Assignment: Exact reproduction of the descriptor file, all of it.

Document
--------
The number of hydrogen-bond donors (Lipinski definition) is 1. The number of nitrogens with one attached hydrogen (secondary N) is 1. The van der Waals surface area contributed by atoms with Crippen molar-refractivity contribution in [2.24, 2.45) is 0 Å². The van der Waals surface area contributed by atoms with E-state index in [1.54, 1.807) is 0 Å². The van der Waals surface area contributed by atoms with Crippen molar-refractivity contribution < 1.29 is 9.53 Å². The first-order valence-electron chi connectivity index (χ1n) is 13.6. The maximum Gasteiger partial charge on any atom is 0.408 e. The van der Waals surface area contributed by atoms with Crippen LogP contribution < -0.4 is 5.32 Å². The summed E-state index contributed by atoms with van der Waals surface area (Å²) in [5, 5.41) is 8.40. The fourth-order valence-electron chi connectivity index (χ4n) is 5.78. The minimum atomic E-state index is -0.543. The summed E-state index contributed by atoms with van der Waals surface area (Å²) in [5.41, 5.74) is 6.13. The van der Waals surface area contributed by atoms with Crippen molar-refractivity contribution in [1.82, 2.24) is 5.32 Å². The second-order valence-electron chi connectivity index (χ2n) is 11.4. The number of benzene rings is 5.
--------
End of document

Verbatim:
The number of hydrogen-bond donors (Lipinski definition) is 1. The number of nitrogens with one attached hydrogen (secondary N) is 1. The van der Waals surface area contributed by atoms with Crippen molar-refractivity contribution in [2.24, 2.45) is 0 Å². The van der Waals surface area contributed by atoms with E-state index in [1.54, 1.807) is 0 Å². The van der Waals surface area contributed by atoms with Crippen molar-refractivity contribution < 1.29 is 9.53 Å². The first-order valence-electron chi connectivity index (χ1n) is 13.6. The maximum Gasteiger partial charge on any atom is 0.408 e. The van der Waals surface area contributed by atoms with Crippen LogP contribution < -0.4 is 5.32 Å². The summed E-state index contributed by atoms with van der Waals surface area (Å²) in [5, 5.41) is 8.40. The fourth-order valence-electron chi connectivity index (χ4n) is 5.78. The minimum atomic E-state index is -0.543. The summed E-state index contributed by atoms with van der Waals surface area (Å²) in [5.41, 5.74) is 6.13. The van der Waals surface area contributed by atoms with Crippen molar-refractivity contribution in [1.82, 2.24) is 5.32 Å². The second-order valence-electron chi connectivity index (χ2n) is 11.4. The number of benzene rings is 5.